To be clear, these searches go beyond the airport screening to guard against explosive devices hidden in computers’ innards. Transportation Security Administration (TSA) agents do not look at, much less read, whatever information a traveler has stored in the computer’s memory.
      At the border, however, more than 6,500 people have had their computers subjected to more thoroughgoing searches over the past two years, according to a report published last week [May 18] by the bipartisan Constitution Project. In a 12-page
, the group’s Liberty and Security Committee — with members spanning the ideological spectrum from left to right — called on the Department of Homeland Security to discontinue border searches of laptops except with reasonable suspicion of wrongdoing.
      Had the Framers only known, they surely would have included laptop computers, smart phones, and personal digital assistants within the definition of “effects” presumptively protected from the government’s prying eyes. Today’s computer-toting travelers may bring with them a mother lode of personal or business-related information in which they have, as the legal jargon goes, a “reasonable expectation of privacy.”
      Some lower federal courts have balked at giving federal agents free rein for border searches of computers. Unfortunately for civil libertarians, cases testing the government’s authority so far tend to involve an unsympathetic class of defendants: child pornographers.
      In one case, San Franciscan Andrew Hanson had his computer searched months after he returned home in January 2009 from a trip to Seoul, South Korea. A customs agent, tipped off by Hanson’s nervous behavior, seized the computer and turned it over to forensic experts, who eventually found a cache of child pornography. In June 2010, U.S. District Court Judge Jeffrey White ruled that the delayed searches, without a warrant, violated Hanson’s Fourth Amendment rights.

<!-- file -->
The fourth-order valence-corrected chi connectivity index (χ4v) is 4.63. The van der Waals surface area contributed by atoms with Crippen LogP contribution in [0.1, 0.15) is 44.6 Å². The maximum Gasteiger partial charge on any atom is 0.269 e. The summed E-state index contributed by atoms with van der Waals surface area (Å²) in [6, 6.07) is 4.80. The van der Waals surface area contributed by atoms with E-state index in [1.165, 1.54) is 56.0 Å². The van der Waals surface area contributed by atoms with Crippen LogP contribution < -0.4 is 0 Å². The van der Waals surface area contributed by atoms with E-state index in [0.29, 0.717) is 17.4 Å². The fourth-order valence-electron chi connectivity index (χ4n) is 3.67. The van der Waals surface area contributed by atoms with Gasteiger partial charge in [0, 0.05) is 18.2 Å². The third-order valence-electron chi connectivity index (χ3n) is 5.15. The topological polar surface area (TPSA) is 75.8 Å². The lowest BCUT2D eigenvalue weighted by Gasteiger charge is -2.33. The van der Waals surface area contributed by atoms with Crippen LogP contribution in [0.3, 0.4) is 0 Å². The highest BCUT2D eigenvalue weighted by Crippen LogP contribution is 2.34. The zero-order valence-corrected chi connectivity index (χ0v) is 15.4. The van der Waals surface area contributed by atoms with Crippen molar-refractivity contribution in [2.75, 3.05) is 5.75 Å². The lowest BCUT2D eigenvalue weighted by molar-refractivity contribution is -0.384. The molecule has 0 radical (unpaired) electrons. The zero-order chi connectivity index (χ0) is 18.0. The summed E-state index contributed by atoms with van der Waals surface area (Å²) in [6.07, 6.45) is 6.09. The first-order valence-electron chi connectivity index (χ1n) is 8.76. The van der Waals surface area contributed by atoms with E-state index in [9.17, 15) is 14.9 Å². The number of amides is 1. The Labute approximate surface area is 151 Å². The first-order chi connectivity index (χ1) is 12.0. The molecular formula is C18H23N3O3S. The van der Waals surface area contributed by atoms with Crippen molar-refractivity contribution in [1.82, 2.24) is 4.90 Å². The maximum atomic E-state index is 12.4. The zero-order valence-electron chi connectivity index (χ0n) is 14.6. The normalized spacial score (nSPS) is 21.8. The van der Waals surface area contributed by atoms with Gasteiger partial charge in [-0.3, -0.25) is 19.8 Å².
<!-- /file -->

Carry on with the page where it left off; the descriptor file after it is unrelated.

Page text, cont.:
In another, convicted sex offender Howard Cotterman had to turn over his computer at a U.S. border station in Arizona in April 2007. A passport check showed that Cotterman was on a watch list based on a 1992 for sexual molestation of a child. A search conducted two days later at a government office 170 miles away turned up, as in Hanson’s case, a trove of child porn. U.S. District Court Judge Raner Collins ordered the evidence suppressed, but in a 2-1
on March 30 the Ninth U.S. Circuit Court of Appeals disagreed and reinstated charges against Cotterman.
      In its report, the Constitution Project says the second-level computer searches ought to require something other than an agent’s hunch. For a U.S. citizen, the standard should be reasonable suspicion that the computer has illegal material or evidence of illegal activity; for a non-citizen, reasonable suspicion that the traveler has been involved in illegal activity. In either case, the group says there should be further restrictions to protect business secrets or privileged information. Those tests, the group says, give sufficient deference to law enforcement needs while preserving Fourth Amendment protections.
      The Supreme Court may not get the issue any time soon. But when it does, the case will be a good test of how the justices — and Scalia in particular — enforce a right cherished by the Framers in a setting they could never have foreseen.

Monday, May 16, 2011

Politics, Not Law, Driving Health Care Challenges

      President Obama won the lottery last week when three Democratic-appointed judges were randomly picked to hear the first appellate-level arguments in the constitutional challenges to the 2010 health care law. The two hours-plus of arguments before the Fourth U.S. Circuit Court of Appeals in Richmond, Va. [May 10], left observers and listeners — the audio is available on line, here — with few doubts that the panel will uphold the law, including its most controversial feature: the individual health insurance mandate.